The recent revelation about the scope of surveillance has been shocking even for national leaders, who are generally aware of secret national security programmes and their implications. But the debate should also focus on another very important point: the responsibility of our legislators.
By Vigjilenca Abazi
The revelation of NSA surveillance brings a new dimension to the very old debate on government secrecy vs. citizens’ privacy: its scope. It is the scope of surveillance that has actually surprised national leaders and led them to a strong reaction, which one could agree is intended for “public consumption” as opposed to genuine concern for privacy protection. However, a draft UN Resolution declaring a deep concern for human right violations circulated by Chancellor Angela Merkel and President Dilma Rousseff, two national leaders whose phones were tapped, seem to raise more alarm than a mere PR response. Besides phone tapping of national leaders, in only one month 70 million French and 1.5 million Dutch citizens’ phone were also tapped.
Everyday, documents leaked by Edward Snowden help to build a mosaic story of who was actually involved, what in fact took place, and how much data has been gathered. The mosaic story is preoccupying for many reasons, but let us for a moment focus on the actors who are supposed to represent citizens’ best interests and ensure their rights are upheld: the parliaments, and especially committees charged with oversight. Oversight generally refers to an actor scrutinising an organisation’s activities with the aim of evaluating its compliance with particular criteria, and on this basis issue recommendations or orders to the organisation concerned (see recent study on oversight).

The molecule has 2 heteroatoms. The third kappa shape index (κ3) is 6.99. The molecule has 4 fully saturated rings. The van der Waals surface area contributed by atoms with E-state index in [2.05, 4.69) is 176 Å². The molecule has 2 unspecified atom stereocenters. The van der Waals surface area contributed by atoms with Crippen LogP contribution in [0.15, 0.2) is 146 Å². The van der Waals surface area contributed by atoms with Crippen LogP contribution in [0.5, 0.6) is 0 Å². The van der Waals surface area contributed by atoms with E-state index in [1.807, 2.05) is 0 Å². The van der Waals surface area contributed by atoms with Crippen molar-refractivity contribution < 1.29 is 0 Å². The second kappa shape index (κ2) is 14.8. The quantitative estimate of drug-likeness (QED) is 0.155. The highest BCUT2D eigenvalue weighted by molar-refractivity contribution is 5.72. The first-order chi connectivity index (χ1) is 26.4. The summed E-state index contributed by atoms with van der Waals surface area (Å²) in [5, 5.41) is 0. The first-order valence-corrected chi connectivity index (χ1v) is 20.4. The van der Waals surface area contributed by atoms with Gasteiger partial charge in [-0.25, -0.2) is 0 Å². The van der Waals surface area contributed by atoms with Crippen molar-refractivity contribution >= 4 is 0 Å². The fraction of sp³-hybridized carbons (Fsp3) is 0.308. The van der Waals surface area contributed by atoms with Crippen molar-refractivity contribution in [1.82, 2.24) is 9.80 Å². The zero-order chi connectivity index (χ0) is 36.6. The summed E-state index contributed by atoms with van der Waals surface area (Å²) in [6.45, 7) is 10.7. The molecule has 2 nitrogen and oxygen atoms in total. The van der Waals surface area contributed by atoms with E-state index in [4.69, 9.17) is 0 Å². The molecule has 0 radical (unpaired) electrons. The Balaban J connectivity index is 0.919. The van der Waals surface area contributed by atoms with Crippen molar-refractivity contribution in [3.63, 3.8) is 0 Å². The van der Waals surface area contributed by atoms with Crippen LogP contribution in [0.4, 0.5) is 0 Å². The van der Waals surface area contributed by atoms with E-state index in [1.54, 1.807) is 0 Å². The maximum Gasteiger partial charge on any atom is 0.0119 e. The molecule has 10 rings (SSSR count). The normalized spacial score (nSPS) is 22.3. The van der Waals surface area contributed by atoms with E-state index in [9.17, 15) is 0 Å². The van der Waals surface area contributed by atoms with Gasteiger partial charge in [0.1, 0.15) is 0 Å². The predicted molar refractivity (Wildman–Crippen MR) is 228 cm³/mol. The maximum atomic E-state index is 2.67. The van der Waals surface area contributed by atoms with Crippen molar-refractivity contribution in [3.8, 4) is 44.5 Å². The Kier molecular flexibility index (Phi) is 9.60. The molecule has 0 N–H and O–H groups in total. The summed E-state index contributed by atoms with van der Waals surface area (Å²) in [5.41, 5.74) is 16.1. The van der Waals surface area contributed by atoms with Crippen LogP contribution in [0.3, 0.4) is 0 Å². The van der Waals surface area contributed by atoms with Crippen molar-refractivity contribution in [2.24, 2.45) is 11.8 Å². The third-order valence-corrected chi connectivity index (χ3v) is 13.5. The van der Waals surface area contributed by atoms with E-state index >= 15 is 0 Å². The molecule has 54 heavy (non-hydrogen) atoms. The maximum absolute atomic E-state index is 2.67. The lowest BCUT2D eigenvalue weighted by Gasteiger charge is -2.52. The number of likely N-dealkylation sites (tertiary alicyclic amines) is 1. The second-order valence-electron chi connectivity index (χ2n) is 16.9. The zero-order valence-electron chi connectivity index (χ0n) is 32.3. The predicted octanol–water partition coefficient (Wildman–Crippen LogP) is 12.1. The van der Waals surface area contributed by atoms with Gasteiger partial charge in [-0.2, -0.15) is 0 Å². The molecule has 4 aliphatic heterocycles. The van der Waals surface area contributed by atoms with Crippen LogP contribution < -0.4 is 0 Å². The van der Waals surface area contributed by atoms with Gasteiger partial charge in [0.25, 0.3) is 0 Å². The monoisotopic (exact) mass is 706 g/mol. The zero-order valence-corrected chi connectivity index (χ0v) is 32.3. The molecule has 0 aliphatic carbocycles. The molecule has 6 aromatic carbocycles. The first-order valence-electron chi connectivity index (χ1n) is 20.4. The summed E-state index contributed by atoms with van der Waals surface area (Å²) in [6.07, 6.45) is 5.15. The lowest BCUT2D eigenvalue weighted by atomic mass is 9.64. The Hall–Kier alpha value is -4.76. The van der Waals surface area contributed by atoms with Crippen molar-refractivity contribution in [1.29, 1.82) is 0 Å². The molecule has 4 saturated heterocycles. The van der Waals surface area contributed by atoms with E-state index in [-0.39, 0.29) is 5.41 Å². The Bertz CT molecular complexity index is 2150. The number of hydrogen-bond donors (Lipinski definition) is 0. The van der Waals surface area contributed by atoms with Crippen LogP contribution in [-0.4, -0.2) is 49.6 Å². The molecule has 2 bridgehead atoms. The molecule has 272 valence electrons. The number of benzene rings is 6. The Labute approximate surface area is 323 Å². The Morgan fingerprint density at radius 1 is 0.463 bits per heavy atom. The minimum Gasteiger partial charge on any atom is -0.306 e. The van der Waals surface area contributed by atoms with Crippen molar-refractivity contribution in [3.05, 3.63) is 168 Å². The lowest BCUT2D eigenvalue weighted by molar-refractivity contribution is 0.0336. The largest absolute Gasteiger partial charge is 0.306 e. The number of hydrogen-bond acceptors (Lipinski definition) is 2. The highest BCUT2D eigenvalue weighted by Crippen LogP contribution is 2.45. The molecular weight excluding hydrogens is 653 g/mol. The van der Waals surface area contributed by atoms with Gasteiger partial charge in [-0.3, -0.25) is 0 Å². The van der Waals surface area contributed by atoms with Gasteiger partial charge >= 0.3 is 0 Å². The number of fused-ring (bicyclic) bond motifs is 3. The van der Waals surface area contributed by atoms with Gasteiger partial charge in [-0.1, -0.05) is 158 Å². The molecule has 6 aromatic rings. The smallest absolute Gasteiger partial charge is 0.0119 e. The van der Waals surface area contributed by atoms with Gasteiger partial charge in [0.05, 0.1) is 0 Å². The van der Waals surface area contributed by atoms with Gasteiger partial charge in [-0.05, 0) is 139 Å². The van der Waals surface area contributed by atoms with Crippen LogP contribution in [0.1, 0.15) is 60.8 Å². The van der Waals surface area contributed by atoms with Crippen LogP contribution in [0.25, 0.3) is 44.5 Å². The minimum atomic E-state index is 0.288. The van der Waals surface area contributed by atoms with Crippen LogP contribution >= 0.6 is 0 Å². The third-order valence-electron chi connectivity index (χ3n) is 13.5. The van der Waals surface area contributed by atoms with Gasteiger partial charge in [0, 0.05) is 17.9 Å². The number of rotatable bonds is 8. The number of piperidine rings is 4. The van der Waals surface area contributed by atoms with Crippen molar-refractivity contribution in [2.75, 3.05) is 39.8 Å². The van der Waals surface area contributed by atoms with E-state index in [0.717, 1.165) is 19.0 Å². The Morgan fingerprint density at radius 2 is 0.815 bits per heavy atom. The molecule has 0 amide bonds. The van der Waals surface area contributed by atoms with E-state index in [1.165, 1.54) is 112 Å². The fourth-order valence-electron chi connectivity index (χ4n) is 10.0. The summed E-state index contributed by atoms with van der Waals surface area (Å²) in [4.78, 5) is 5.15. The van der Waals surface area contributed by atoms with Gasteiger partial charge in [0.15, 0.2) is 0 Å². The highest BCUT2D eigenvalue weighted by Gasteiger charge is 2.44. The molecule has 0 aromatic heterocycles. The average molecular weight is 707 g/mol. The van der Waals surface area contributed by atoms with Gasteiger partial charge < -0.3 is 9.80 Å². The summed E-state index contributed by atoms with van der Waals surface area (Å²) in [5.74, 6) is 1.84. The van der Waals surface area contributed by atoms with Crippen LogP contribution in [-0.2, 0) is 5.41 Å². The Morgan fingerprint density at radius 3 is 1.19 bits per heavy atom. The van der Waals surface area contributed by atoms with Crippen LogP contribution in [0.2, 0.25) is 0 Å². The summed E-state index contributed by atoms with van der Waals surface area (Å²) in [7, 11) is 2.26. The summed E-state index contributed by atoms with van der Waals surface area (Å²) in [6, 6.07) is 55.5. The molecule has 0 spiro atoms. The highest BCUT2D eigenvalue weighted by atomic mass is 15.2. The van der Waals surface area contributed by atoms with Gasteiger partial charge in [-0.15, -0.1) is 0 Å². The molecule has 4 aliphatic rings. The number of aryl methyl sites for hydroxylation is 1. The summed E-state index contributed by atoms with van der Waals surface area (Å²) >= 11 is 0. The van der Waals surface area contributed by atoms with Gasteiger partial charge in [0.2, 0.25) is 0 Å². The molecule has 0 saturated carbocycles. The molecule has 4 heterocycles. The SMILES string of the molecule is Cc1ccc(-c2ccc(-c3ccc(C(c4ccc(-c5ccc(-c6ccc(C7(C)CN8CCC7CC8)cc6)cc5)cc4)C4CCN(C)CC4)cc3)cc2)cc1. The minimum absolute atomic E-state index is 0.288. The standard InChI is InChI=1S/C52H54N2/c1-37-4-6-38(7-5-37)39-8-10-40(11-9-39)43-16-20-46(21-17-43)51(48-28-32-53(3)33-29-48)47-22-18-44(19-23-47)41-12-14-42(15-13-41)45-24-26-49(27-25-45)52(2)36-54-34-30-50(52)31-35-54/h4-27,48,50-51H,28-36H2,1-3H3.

What is the role and responsibility of oversight bodies, especially parliamentary committees, in mass surveillance?
“Congressional oversight of the NSA is a joke. I should know, I’m in Congress”, said US Congressman Alan Grayson in his recent article. But this is not a fully satisfactory answer to our question nor does it tell us more about the responsibility of our representatives. If anything it sounds similar to the shifting blame responses given by NSA Director Keith Alexander at the Congress hearing on 29 October (read “Europeans spy just as much”). Instead let us examine the role of oversight bodies seen at two main stages: the ongoing surveillance period and the phase after the public revelation of surveillance.
The Ongoing Surveillance
The key role of oversight committees comes precisely at this stage. Once a programme on surveillance is authorized, which is a double-edged sword, oversight committees should make sure that intelligence agencies exercise such power in strict accordance with the law and with due respect for civil rights. However, the main problem with oversight at this stage is that members of oversight committees either do not receive the classified information or they are generally poorly informed.